Are These Dogs Good for Families? 🏡

Tornjaks make great family pets, and they’re easygoing and patient around children. They’re not high-strung but can run for days if your kids want to play. They’re sturdy animals, and kids can run into them and climb all over them with little fear of injuring them.

They’re patient enough to allow that sort of behavior, but you should curb it since you don’t want them to lose their temper if your kid hurts them accidentally. They’re not prone to unprovoked aggression, but they can respond violently if they feel their families are in danger.

That makes them fantastic guard dogs, but you may need to monitor them if your kids have friends over who like to roughhouse. Of course, they’ll guard more than just your kids. They’ll protect your property, too. If you live on a farm or ranch, they’ll consider it their farm or ranch.

Your livestock and other gear will come under their protection. You must give them plenty of room, so they’re best suited for houses with big yards or rural areas where they can roam. They’ll likely feel too cramped in an apartment to enjoy themselves, but they may not make their displeasure readily apparent.

Does This Breed Get Along with Other Pets? 🐶 😽

Generally speaking, Tornjaks get along well with dogs and other pets. They don’t have a strong prey drive, so they’re not likely to chase after your cat, and they love to play, which means they’ll welcome other canines into the house.

However, they’re protective of their families. As a result, they should be completely fine with animals they’ve been raised with, but they may need monitoring around strange creatures. You’ll need to watch them closely at the dog park.

Fortunately, while they’re intolerant of aggression toward their people, they’re not inherently jealous, so they won’t attack an animal for seeking your attention. Everything should be fine as long as the other animal stays on its best behavior.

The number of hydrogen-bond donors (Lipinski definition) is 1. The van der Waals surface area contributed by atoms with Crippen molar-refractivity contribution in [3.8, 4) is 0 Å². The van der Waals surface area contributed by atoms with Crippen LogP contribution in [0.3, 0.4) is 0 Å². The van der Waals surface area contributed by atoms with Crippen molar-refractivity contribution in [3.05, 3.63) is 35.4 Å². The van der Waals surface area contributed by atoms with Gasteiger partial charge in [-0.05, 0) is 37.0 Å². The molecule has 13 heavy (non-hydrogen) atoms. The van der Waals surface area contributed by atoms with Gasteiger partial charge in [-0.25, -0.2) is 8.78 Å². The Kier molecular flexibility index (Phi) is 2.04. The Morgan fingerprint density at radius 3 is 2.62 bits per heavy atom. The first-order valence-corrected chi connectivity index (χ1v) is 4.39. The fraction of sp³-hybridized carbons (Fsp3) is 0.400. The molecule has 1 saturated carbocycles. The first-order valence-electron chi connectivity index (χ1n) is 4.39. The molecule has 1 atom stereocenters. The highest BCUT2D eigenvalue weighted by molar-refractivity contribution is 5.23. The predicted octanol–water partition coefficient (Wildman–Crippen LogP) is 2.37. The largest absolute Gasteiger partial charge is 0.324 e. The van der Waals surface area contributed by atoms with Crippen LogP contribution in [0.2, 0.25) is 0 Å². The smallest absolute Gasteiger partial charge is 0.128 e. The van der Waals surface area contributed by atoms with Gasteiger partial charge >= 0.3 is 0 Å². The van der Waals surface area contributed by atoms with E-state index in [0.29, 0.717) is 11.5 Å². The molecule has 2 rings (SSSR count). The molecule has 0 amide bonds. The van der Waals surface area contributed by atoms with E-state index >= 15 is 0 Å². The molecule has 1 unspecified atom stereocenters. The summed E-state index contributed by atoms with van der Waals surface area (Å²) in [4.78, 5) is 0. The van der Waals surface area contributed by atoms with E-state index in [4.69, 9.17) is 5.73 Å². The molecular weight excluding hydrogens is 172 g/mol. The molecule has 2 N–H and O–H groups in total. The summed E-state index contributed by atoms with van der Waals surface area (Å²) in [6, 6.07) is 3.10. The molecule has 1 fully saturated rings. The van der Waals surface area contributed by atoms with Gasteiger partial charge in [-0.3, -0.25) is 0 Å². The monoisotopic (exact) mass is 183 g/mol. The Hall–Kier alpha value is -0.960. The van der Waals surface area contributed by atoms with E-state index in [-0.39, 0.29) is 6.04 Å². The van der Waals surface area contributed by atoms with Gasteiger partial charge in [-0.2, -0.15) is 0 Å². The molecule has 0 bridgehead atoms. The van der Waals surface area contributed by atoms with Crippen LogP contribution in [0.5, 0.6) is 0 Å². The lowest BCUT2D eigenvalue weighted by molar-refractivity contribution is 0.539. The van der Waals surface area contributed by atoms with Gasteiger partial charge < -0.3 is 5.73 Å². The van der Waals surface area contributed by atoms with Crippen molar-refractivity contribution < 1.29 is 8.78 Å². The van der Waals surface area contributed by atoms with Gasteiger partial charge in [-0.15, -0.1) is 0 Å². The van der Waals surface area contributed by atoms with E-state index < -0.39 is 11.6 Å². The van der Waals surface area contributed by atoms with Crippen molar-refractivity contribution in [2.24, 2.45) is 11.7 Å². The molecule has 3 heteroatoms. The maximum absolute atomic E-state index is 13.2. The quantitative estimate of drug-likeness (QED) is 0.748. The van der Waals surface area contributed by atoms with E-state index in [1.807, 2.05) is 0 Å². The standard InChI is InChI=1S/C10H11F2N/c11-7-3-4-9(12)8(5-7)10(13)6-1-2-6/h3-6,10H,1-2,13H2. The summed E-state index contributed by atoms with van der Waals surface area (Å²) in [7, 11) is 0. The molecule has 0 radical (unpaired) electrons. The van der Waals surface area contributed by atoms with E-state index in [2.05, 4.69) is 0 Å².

They’re completely fearless when doing their duty, so if you take them for a hike and come across a bear, don’t be surprised when your Tornjak refuses to back down.

Image credit: Simun Ascic, Shutterstock

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Things to Know When Owning a Tornjak

Tornjaks are easy dogs to own, but they have many quirks that set them apart from other dogs. Your experience with other breeds may steer you in the wrong direction when dealing with a Tornjak, so it’s best to do your research before bringing one home. Everything from their dietary requirements to their exercise needs can be counterintuitive, making them tricky to figure out at times.

The information below should take some of the mystery out of Tornjak ownership, giving you a leg up on owners who grab one of these furballs as puppies under the mistaken impression that a dog is just a dog.

Of course, every pup is an individual, so while this information should be valid for most Tornjaks, don’t be surprised if your dog throws you a few curveballs.

After all, there’s nothing that would be more typical of a Tornjak than being an atypical Tornjak.

Food & Diet Requirements 🦴

We recommend high-protein diets for most dogs since they provide readily available energy without causing excessive weight gain. However, Tornjaks are among the few breeds that will likely do better on a low-protein diet.

Throughout their history, they have been forced to survive on protein-restricted diets. They’ve grown accustomed to this, and now, giving them too much protein can actually lead to health problems.

Although you should restrict the amount of protein you give them, it’s still important to feed them high-quality meat. That means looking for lean cuts of meat or organs instead of animal by-products.

Check the ingredients label to ensure it uses healthy fruits and veggies, like kale, spinach, and broccoli. Avoid formulas that rely heavily on corn, wheat, and soy since manufacturers use them to keep costs down. However, they’re filled with empty calories and can be challenging for dogs to digest.

Tornjaks are prone to obesity, so portion control is a must. Don’t let them free-feed, but ensure that they eat a restricted diet and get plenty of exercise.

Exercise 🐕

For the first year or so of their lives, Tornjaks need minimal exercise. As puppies, they’re perfectly content to just lounge around, and you should let them because you don’t want to put too much strain on their developing joints.